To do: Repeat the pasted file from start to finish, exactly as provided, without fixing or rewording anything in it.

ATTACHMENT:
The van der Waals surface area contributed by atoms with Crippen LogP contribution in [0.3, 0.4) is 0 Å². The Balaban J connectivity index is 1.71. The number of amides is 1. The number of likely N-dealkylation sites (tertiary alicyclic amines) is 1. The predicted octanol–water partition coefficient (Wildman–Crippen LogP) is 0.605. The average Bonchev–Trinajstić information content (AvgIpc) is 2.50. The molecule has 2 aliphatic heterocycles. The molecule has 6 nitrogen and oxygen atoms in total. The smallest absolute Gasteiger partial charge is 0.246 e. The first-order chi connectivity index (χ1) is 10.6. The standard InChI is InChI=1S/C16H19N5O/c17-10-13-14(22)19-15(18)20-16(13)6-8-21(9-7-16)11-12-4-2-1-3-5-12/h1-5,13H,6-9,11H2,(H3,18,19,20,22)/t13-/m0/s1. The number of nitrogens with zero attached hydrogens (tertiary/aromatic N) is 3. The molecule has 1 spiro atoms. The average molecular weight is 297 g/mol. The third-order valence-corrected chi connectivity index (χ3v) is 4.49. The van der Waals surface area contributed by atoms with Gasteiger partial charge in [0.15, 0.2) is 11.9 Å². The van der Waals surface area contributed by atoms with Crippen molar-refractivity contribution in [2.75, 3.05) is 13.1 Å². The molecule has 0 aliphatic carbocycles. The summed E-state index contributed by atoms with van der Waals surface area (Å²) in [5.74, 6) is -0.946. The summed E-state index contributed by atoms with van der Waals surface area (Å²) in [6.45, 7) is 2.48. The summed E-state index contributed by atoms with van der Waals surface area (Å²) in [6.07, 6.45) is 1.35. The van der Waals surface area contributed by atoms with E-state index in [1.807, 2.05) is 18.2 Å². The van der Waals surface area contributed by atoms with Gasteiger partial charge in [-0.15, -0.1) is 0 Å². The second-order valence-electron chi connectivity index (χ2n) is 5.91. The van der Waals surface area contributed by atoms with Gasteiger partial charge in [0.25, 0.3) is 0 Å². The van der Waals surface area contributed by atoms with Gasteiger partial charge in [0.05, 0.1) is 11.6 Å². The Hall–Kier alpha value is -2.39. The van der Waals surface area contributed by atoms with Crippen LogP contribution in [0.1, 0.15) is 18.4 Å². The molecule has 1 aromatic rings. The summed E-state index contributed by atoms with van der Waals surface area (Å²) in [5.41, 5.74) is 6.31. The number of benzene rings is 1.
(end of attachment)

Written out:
The van der Waals surface area contributed by atoms with Crippen LogP contribution in [0.3, 0.4) is 0 Å². The Balaban J connectivity index is 1.71. The number of amides is 1. The number of likely N-dealkylation sites (tertiary alicyclic amines) is 1. The predicted octanol–water partition coefficient (Wildman–Crippen LogP) is 0.605. The average Bonchev–Trinajstić information content (AvgIpc) is 2.50. The molecule has 2 aliphatic heterocycles. The molecule has 6 nitrogen and oxygen atoms in total. The smallest absolute Gasteiger partial charge is 0.246 e. The first-order chi connectivity index (χ1) is 10.6. The standard InChI is InChI=1S/C16H19N5O/c17-10-13-14(22)19-15(18)20-16(13)6-8-21(9-7-16)11-12-4-2-1-3-5-12/h1-5,13H,6-9,11H2,(H3,18,19,20,22)/t13-/m0/s1. The number of nitrogens with zero attached hydrogens (tertiary/aromatic N) is 3. The molecule has 1 spiro atoms. The average molecular weight is 297 g/mol. The third-order valence-corrected chi connectivity index (χ3v) is 4.49. The van der Waals surface area contributed by atoms with Gasteiger partial charge in [0.15, 0.2) is 11.9 Å². The van der Waals surface area contributed by atoms with Crippen molar-refractivity contribution in [2.75, 3.05) is 13.1 Å². The molecule has 0 aliphatic carbocycles. The summed E-state index contributed by atoms with van der Waals surface area (Å²) in [5.74, 6) is -0.946. The summed E-state index contributed by atoms with van der Waals surface area (Å²) in [6.45, 7) is 2.48. The summed E-state index contributed by atoms with van der Waals surface area (Å²) in [6.07, 6.45) is 1.35. The van der Waals surface area contributed by atoms with E-state index in [1.807, 2.05) is 18.2 Å². The van der Waals surface area contributed by atoms with Gasteiger partial charge in [-0.15, -0.1) is 0 Å². The second-order valence-electron chi connectivity index (χ2n) is 5.91. The van der Waals surface area contributed by atoms with Gasteiger partial charge in [0.25, 0.3) is 0 Å². The van der Waals surface area contributed by atoms with Gasteiger partial charge in [0.05, 0.1) is 11.6 Å². The Hall–Kier alpha value is -2.39. The van der Waals surface area contributed by atoms with Crippen LogP contribution in [0.1, 0.15) is 18.4 Å². The molecule has 1 aromatic rings. The summed E-state index contributed by atoms with van der Waals surface area (Å²) in [5.41, 5.74) is 6.31. The number of benzene rings is 1.